Lead is estimated to be responsible for 900,000 deaths globally and 21,000 deaths in the US, with nearly 75% of these deaths due to cardiovascular disease.

Lead exposures have declined in high income countries, but remain high globally as a result of the rising demand for lead batteries and continued use of lead paint.

Lead is a heavy metal in the earth that is released into the environment primarily through human extraction and processing.

Lead is typically absorbed through inhalation or ingestion.

Almost 99% of absorbed  lead binds to erythrocytes.

Lead is deposited in tissues such as the kidney, brain, or liver, and it is ultimately sequestered in bones, where its half life ranges from 20 to 30 years.

Poisoning occurs both in children and adults.

The diagnosis of lead poisoning is often overlooked.

Ubiquitous in the environment that has no known biological role in humans.

Lead is a known risk factor for hypertension.

Can form complexes with amino acids, proteins, and thiol-containing compounds, resulting in inhibition of enzymes and induction of oxidative stress.

Exposure can result in acute or chronic adverse effects and multiple organ systems, ranging from subclinical life-threatening processes.

Acute and chronic lead poisoning cad lead to long-term health benefits including: irreversible cognitive and renal impairment, increased risk of hypertension and cardiac death.

Mild elevation of blood lead levels are typically asymptomatic, but are associated with long-term toxic affects.

There is decreasing blood levels in the US population over the years.

Blood levels in the adult population have declined to a current average of 0.92 µg per deciliter.

For adults the elevated blood level for lead in adults is 5 µg per dL.

There is no safe blood level established.

To prevent adverse health effects of blood levels in adults should be less than 10 µg/dL.

Recent surveys have suggested that a relationship between lead and mortality from cardiovascular disease extends down to a blood level below 3 µg per deciliter: these findings suggest the number of deaths from cardiovascular disease in the US could actually be 10 times as high as current estimates.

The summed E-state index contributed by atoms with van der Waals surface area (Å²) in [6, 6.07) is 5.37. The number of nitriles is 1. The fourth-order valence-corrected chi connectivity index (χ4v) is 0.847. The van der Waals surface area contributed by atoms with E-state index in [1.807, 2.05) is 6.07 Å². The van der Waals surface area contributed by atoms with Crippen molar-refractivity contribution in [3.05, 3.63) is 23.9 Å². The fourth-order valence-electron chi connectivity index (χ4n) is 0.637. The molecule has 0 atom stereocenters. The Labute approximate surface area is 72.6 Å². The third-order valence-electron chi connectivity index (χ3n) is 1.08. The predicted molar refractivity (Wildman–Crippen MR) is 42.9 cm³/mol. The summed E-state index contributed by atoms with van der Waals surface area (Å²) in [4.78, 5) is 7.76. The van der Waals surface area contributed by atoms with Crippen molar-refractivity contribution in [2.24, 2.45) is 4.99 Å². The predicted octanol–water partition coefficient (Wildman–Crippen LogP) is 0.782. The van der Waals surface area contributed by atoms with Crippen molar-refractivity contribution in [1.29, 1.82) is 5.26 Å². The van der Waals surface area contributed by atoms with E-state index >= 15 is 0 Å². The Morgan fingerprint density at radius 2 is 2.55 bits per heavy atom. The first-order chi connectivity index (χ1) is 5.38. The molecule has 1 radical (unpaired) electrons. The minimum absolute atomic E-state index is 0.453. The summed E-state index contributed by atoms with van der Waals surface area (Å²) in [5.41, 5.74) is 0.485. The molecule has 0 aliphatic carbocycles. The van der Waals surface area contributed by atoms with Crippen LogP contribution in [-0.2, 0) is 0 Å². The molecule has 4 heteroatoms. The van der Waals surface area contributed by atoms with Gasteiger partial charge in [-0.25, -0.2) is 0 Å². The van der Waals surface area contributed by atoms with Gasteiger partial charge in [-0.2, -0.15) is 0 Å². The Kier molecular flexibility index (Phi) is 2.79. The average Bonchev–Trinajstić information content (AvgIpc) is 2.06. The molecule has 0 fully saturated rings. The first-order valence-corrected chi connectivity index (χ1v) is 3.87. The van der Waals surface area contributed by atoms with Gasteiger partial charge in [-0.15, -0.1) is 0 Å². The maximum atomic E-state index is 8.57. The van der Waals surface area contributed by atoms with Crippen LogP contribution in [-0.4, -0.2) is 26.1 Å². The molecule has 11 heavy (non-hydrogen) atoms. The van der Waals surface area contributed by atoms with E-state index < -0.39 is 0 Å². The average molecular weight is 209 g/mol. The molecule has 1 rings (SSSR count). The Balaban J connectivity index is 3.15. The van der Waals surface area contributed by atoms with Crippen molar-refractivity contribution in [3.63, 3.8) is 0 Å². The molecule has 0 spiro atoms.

In adults can cause toxicity to the bone marrow, liver, kidneys, and CNS.

It is a multisystem toxicant with dose related effects on the blood, brain, cardiovascular, renal, and reproductive systems.

Clinical effects of lead depend on the quantity and duration of lead exposure.

Acute and subacute lead poisoning frequently cause abdominal pain, fatigue, neurologic symptoms such as irritability and headache, and anemia.

Severe acute lead poisoning can result in encephalopathy and death.

Severe acute lead poisoning can result in encephalopathy and death.

Chronic exposure is more common then acute exposure, and is often subclinical with many adverse health consequences:neurodevelopmental delay in children and cardiovascular disease in adults.

Lead disrupts brain development and children exposed to lead subsequently developed lower intellectual abilities, fine motor skills, and emotion regulation capacity.

Studies have shown lead exposure leads to progressive decline in IQ, and such a decline is a risk factor for degenerative brain diseases, including dementia.

In a longitudinal cohort study of a median 34 years of follow up, higher childhood blood levels were associated with differences in some MRI measures of brain structure suggesting lower structural brain integrity in mid life. (Ruuben, Aaron).

High blood levels associated with an increase in systolic blood pressure and mortality.

Anemia associated with lead can be attributed impaired heme synthesis, shortened rbc survival, and impaired renal production of erythropoietin.

Anemia typically manifests at a blood lead level of greater than 50 µg per deciliter.

With very high lead levels I have a greater than 100 µg per deciliter encephalopathy which can include seizures can occur.